- A report said the U.S. is redeploying forces from Iraq to Afghanistan
- The exact scale of the redeployment is unclear
- 5,000 U.S. troops were stationed in Iraq as of 2016, with nearly 4,000 deployed later to fight ISIS
- Troops doubled in Afghanistan since Trump took office
The U.S. military is pulling its forces from a base in Iraq and shifting them to Afghanistan following the defeat of Daesh militants in the Arab country, the Associated Press reported on Monday.
The news agency quoted Western contractors at the base as saying that U.S. troops began the drawdown over the past week, with groups of soldiers leaving the base on daily flights.
According to the report, the exact scale of the redeployment was unclear.
The BBC said more than 5,000 U.S. troops were stationed in Iraq as of 2016, with nearly 4,000 others deployed later to purportedly assist local groups fighting ISIS. The remaining troops included special operations forces, logistics workers and soldiers on temporary rotations, the broadcaster said.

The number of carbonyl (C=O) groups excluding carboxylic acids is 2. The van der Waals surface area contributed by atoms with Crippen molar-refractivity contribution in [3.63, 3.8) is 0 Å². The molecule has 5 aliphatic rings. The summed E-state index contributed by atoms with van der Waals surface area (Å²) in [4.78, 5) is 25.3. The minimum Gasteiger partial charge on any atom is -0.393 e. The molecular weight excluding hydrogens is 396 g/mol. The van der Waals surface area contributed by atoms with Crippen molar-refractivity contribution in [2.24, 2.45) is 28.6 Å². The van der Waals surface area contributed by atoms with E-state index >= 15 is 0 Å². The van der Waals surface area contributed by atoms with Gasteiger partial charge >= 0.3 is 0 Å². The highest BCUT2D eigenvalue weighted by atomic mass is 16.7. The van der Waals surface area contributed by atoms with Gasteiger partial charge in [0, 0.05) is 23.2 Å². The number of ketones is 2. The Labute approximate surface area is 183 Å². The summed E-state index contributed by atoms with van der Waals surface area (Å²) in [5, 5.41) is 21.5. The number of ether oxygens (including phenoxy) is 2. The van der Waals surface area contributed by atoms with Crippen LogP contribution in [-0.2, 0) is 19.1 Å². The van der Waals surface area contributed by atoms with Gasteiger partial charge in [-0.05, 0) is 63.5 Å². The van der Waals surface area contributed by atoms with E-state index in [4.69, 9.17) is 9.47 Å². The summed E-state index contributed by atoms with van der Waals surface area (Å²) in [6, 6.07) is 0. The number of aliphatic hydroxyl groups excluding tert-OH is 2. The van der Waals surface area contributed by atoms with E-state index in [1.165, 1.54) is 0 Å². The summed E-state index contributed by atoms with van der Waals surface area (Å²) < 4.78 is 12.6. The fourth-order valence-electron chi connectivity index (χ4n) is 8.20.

Iraqi officials said their government reached an agreement with the U.S. to reduce the number of troops in Iraq, Fox News reported.
The news came amid reports of a tiff between Baghdad and Washington over the United States' suspension of a maintenance program for Abrams tanks in Iraq.
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It is also the latest sign of a growing U.S. military buildup in Afghanistan, contrary to President Donald Trump's election campaign promises to end the intervention.
Trump introduced a new Afghanistan strategy in August, hinting at relaxing the rules of engagement, accelerating strikes and other military actions aimed at producing “an honorable and enduring outcome.”
Since he took office, the number of troops has nearly doubled in Afghanistan – from 8,500 in early 2017 to 14,000 today.
According to The Washington Post, the U.S. Army is floating plans to increase the total number of troops in Afghanistan by another 1,000.
This article has been adapted from its original source.
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